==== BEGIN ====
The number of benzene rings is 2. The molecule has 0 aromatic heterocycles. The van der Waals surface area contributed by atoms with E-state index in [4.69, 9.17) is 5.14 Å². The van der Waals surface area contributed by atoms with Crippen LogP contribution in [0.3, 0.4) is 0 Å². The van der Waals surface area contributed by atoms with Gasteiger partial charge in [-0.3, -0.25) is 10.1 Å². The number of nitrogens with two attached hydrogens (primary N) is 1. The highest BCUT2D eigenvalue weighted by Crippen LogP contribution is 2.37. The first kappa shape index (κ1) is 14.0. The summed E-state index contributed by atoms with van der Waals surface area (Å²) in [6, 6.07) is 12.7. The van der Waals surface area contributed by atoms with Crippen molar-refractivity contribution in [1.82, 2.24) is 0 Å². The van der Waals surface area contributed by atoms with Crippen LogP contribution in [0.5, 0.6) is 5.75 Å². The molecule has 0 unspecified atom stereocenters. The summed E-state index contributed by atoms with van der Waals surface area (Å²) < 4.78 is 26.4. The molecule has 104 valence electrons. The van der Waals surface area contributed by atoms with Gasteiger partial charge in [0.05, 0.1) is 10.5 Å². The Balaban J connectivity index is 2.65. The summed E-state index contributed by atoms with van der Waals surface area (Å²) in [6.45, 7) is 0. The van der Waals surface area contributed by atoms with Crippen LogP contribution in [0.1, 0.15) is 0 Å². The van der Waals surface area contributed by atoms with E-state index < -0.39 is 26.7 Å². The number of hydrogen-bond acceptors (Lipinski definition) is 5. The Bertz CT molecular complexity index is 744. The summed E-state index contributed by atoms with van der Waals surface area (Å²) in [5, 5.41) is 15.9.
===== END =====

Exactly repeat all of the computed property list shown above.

The number of benzene rings is 2. The molecule has 0 aromatic heterocycles. The van der Waals surface area contributed by atoms with E-state index in [4.69, 9.17) is 5.14 Å². The van der Waals surface area contributed by atoms with Crippen LogP contribution in [0.3, 0.4) is 0 Å². The van der Waals surface area contributed by atoms with Gasteiger partial charge in [-0.3, -0.25) is 10.1 Å². The number of nitrogens with two attached hydrogens (primary N) is 1. The highest BCUT2D eigenvalue weighted by Crippen LogP contribution is 2.37. The first kappa shape index (κ1) is 14.0. The summed E-state index contributed by atoms with van der Waals surface area (Å²) in [6, 6.07) is 12.7. The van der Waals surface area contributed by atoms with Crippen molar-refractivity contribution in [1.82, 2.24) is 0 Å². The van der Waals surface area contributed by atoms with Crippen LogP contribution in [0.5, 0.6) is 5.75 Å². The molecule has 0 unspecified atom stereocenters. The summed E-state index contributed by atoms with van der Waals surface area (Å²) < 4.78 is 26.4. The molecule has 104 valence electrons. The van der Waals surface area contributed by atoms with Gasteiger partial charge in [0.05, 0.1) is 10.5 Å². The Balaban J connectivity index is 2.65. The summed E-state index contributed by atoms with van der Waals surface area (Å²) in [6.45, 7) is 0. The van der Waals surface area contributed by atoms with Crippen LogP contribution in [0.1, 0.15) is 0 Å². The van der Waals surface area contributed by atoms with E-state index < -0.39 is 26.7 Å². The number of hydrogen-bond acceptors (Lipinski definition) is 5. The Bertz CT molecular complexity index is 744. The summed E-state index contributed by atoms with van der Waals surface area (Å²) in [5, 5.41) is 15.9.